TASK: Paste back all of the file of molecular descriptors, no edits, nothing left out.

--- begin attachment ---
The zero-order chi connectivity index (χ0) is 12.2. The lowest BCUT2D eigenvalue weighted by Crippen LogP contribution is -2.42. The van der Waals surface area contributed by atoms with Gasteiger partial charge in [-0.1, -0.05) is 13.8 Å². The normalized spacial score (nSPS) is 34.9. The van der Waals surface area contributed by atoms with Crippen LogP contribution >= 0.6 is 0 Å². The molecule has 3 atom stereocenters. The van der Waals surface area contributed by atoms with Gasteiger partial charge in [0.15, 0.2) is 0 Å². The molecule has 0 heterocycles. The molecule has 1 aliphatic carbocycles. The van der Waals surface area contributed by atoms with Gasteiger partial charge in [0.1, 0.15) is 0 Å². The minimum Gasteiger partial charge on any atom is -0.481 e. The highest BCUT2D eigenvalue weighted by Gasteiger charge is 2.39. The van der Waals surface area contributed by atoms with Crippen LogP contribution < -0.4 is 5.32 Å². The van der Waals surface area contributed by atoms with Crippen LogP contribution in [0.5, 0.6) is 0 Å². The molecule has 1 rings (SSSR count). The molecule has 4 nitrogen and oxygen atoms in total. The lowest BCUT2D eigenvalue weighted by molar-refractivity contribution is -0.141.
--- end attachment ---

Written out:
The zero-order chi connectivity index (χ0) is 12.2. The lowest BCUT2D eigenvalue weighted by Crippen LogP contribution is -2.42. The van der Waals surface area contributed by atoms with Gasteiger partial charge in [-0.1, -0.05) is 13.8 Å². The normalized spacial score (nSPS) is 34.9. The van der Waals surface area contributed by atoms with Crippen LogP contribution >= 0.6 is 0 Å². The molecule has 3 atom stereocenters. The van der Waals surface area contributed by atoms with Gasteiger partial charge in [0.15, 0.2) is 0 Å². The molecule has 0 heterocycles. The molecule has 1 aliphatic carbocycles. The van der Waals surface area contributed by atoms with Gasteiger partial charge in [0.1, 0.15) is 0 Å². The minimum Gasteiger partial charge on any atom is -0.481 e. The highest BCUT2D eigenvalue weighted by Gasteiger charge is 2.39. The van der Waals surface area contributed by atoms with Crippen LogP contribution < -0.4 is 5.32 Å². The van der Waals surface area contributed by atoms with Crippen LogP contribution in [0.5, 0.6) is 0 Å². The molecule has 1 rings (SSSR count). The molecule has 4 nitrogen and oxygen atoms in total. The lowest BCUT2D eigenvalue weighted by molar-refractivity contribution is -0.141.